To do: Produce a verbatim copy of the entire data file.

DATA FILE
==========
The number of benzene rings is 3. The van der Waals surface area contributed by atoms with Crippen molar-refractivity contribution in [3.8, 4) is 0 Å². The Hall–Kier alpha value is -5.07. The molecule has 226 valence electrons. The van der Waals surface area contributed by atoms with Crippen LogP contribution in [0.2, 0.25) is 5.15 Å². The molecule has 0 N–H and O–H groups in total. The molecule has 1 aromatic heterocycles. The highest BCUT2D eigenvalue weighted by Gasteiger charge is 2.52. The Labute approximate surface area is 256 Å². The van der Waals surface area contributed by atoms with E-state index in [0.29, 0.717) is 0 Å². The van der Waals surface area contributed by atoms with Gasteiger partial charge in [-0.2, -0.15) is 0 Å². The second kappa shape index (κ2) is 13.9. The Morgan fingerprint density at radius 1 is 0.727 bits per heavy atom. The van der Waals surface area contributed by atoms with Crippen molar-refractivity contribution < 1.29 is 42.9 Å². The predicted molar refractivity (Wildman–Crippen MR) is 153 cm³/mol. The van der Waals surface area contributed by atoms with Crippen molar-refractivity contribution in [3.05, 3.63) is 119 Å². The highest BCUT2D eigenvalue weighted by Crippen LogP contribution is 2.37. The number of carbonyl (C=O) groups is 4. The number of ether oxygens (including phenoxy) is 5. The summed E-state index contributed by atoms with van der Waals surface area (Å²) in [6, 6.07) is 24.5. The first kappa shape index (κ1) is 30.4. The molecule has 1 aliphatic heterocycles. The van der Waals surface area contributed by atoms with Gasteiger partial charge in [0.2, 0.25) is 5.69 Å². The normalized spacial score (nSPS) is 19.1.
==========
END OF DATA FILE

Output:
The number of benzene rings is 3. The van der Waals surface area contributed by atoms with Crippen molar-refractivity contribution in [3.8, 4) is 0 Å². The Hall–Kier alpha value is -5.07. The molecule has 226 valence electrons. The van der Waals surface area contributed by atoms with Crippen LogP contribution in [0.2, 0.25) is 5.15 Å². The molecule has 0 N–H and O–H groups in total. The molecule has 1 aromatic heterocycles. The highest BCUT2D eigenvalue weighted by Gasteiger charge is 2.52. The Labute approximate surface area is 256 Å². The van der Waals surface area contributed by atoms with E-state index in [0.29, 0.717) is 0 Å². The van der Waals surface area contributed by atoms with Gasteiger partial charge in [-0.2, -0.15) is 0 Å². The second kappa shape index (κ2) is 13.9. The Morgan fingerprint density at radius 1 is 0.727 bits per heavy atom. The van der Waals surface area contributed by atoms with Crippen molar-refractivity contribution < 1.29 is 42.9 Å². The predicted molar refractivity (Wildman–Crippen MR) is 153 cm³/mol. The van der Waals surface area contributed by atoms with Crippen molar-refractivity contribution in [3.05, 3.63) is 119 Å². The highest BCUT2D eigenvalue weighted by Crippen LogP contribution is 2.37. The number of carbonyl (C=O) groups is 4. The number of ether oxygens (including phenoxy) is 5. The summed E-state index contributed by atoms with van der Waals surface area (Å²) in [6, 6.07) is 24.5. The first kappa shape index (κ1) is 30.4. The molecule has 1 aliphatic heterocycles. The van der Waals surface area contributed by atoms with Gasteiger partial charge in [0.2, 0.25) is 5.69 Å². The normalized spacial score (nSPS) is 19.1.